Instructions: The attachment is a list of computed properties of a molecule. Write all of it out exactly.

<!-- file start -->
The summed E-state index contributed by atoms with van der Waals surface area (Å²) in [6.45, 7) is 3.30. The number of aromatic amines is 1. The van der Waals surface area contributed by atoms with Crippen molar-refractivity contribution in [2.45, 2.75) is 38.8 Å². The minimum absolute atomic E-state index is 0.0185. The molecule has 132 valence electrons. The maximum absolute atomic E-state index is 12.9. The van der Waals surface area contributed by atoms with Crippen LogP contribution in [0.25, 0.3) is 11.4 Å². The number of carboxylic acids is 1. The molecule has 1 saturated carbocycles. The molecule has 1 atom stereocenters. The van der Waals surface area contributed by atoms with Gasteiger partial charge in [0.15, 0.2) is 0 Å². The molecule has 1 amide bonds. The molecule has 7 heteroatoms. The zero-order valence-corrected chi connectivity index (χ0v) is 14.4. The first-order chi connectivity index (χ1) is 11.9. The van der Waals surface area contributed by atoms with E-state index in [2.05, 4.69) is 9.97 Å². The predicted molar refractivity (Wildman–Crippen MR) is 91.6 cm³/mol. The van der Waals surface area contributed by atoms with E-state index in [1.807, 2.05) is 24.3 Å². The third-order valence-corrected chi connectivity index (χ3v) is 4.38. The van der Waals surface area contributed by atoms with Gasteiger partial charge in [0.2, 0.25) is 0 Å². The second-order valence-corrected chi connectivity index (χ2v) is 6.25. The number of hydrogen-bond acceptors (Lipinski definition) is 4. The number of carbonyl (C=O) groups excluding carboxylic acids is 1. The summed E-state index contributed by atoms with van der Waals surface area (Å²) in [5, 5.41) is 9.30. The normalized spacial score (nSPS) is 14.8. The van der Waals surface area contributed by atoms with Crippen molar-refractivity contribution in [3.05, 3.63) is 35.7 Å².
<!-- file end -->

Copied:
The summed E-state index contributed by atoms with van der Waals surface area (Å²) in [6.45, 7) is 3.30. The number of aromatic amines is 1. The van der Waals surface area contributed by atoms with Crippen molar-refractivity contribution in [2.45, 2.75) is 38.8 Å². The minimum absolute atomic E-state index is 0.0185. The molecule has 132 valence electrons. The maximum absolute atomic E-state index is 12.9. The van der Waals surface area contributed by atoms with Crippen LogP contribution in [0.25, 0.3) is 11.4 Å². The number of carboxylic acids is 1. The molecule has 1 saturated carbocycles. The molecule has 1 atom stereocenters. The van der Waals surface area contributed by atoms with Gasteiger partial charge in [0.15, 0.2) is 0 Å². The molecule has 1 amide bonds. The molecule has 7 heteroatoms. The zero-order valence-corrected chi connectivity index (χ0v) is 14.4. The first-order chi connectivity index (χ1) is 11.9. The van der Waals surface area contributed by atoms with E-state index in [2.05, 4.69) is 9.97 Å². The predicted molar refractivity (Wildman–Crippen MR) is 91.6 cm³/mol. The van der Waals surface area contributed by atoms with E-state index in [1.807, 2.05) is 24.3 Å². The third-order valence-corrected chi connectivity index (χ3v) is 4.38. The van der Waals surface area contributed by atoms with Gasteiger partial charge in [0.2, 0.25) is 0 Å². The second-order valence-corrected chi connectivity index (χ2v) is 6.25. The number of hydrogen-bond acceptors (Lipinski definition) is 4. The number of carbonyl (C=O) groups excluding carboxylic acids is 1. The summed E-state index contributed by atoms with van der Waals surface area (Å²) in [5, 5.41) is 9.30. The normalized spacial score (nSPS) is 14.8. The van der Waals surface area contributed by atoms with Crippen molar-refractivity contribution in [3.05, 3.63) is 35.7 Å².